Zero of a function
In other words, a "zero" of a function f is a value for x that produces a result of zero ("0"). For example, consider the function f defined by the formula
f has a root at 3 since
If the function maps real numbers to real numbers, its zeros are the x-coordinates of the points where its graph meets the x-axis. An alternative name for such a point (x,0) in this context is an x-intercept.
The concept of complex numbers was developed to handle the roots of cubic equations with negative discriminants (that is, those leading to expressions involving the square root of negative numbers). Complex numbers also occur as zeros of quadratic equations with negative discriminants.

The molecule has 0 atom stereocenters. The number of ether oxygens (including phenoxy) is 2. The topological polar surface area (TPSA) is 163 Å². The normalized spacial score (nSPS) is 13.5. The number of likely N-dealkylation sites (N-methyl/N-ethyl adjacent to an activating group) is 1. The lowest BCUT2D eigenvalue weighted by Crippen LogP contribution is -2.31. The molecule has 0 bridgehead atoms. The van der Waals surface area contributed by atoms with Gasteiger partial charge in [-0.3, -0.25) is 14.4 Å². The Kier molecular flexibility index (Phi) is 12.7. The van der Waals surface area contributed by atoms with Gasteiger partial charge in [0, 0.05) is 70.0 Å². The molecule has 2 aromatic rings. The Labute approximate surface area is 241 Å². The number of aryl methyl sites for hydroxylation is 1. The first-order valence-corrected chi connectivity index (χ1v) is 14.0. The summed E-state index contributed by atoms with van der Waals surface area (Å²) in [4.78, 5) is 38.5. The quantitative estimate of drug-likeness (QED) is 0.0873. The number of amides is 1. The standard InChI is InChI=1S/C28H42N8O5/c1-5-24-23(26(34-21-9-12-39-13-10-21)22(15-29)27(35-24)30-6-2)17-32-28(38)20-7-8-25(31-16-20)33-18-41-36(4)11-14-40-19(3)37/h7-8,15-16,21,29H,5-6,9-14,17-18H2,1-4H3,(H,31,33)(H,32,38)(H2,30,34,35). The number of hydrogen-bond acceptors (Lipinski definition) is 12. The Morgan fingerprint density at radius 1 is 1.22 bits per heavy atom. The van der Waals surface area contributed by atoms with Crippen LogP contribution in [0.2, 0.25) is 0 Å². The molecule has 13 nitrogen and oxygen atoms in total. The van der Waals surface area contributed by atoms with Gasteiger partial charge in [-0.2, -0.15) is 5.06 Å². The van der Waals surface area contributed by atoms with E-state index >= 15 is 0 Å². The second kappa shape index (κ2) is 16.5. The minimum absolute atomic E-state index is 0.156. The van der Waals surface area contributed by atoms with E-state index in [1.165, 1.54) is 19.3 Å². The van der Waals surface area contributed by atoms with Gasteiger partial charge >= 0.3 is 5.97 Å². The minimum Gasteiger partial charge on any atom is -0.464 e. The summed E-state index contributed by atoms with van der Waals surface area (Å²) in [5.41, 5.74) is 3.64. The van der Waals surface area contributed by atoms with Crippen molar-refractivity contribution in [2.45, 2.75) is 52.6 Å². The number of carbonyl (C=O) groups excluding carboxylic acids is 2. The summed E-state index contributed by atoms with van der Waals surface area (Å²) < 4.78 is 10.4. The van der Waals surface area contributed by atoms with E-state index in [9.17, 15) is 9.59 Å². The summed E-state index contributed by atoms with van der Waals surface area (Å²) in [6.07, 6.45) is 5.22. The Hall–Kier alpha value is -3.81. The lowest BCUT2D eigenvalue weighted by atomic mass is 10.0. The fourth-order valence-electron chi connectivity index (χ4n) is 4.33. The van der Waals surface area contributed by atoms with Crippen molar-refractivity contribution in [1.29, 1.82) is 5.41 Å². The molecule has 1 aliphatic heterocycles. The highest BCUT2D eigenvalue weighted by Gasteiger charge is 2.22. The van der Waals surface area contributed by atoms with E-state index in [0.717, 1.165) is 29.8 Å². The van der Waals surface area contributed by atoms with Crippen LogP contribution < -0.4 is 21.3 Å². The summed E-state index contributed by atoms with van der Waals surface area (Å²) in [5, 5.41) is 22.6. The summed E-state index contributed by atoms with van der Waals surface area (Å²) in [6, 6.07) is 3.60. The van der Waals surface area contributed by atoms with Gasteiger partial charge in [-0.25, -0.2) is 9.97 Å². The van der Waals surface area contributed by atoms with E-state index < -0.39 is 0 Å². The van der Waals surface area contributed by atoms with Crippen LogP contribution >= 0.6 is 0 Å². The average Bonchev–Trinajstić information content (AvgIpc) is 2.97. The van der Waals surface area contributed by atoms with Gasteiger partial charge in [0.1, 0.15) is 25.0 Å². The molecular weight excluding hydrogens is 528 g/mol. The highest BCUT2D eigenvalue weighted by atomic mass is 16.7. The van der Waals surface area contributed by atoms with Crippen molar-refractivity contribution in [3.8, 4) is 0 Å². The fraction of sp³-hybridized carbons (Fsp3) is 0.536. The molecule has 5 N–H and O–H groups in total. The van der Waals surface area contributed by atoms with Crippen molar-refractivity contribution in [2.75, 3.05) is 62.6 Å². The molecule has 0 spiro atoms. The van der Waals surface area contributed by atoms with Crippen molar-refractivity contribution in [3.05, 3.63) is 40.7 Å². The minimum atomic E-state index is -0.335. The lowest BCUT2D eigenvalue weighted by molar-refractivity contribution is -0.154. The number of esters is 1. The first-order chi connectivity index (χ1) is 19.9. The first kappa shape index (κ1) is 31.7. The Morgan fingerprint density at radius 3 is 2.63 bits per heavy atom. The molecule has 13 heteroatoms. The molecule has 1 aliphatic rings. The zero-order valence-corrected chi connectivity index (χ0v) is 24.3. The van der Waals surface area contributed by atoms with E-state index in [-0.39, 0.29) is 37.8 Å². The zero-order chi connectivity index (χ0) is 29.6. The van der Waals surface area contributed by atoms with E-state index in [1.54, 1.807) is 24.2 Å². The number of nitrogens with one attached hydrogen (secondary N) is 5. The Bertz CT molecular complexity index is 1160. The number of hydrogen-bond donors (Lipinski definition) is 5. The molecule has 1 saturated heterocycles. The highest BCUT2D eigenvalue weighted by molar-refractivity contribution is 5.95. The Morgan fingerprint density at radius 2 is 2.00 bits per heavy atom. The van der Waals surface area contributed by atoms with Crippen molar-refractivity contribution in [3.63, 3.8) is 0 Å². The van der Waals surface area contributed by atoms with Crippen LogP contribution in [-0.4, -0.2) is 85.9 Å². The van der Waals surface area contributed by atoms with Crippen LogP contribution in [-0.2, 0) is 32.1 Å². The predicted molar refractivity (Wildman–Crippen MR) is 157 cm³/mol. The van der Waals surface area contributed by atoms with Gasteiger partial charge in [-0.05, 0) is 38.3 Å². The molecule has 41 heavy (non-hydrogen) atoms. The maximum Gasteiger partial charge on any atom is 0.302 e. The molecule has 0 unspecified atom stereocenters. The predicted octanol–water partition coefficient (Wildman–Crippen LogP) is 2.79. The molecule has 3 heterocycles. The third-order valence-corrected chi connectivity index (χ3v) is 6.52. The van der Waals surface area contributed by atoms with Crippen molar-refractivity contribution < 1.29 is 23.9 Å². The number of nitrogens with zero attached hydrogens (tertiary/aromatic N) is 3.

Computing roots 
Polynomial roots 
Every real polynomial of odd degree has at least one real number as a root. Many real polynomials of even degree do not have a real root, but the fundamental theorem of algebra states that every polynomial of degree n has n complex roots, counted with their multiplicities. The non-real roots of polynomials with real coefficients come in conjugate pairs. Vieta's formulas relate the coefficients of a polynomial to sums and products of its roots.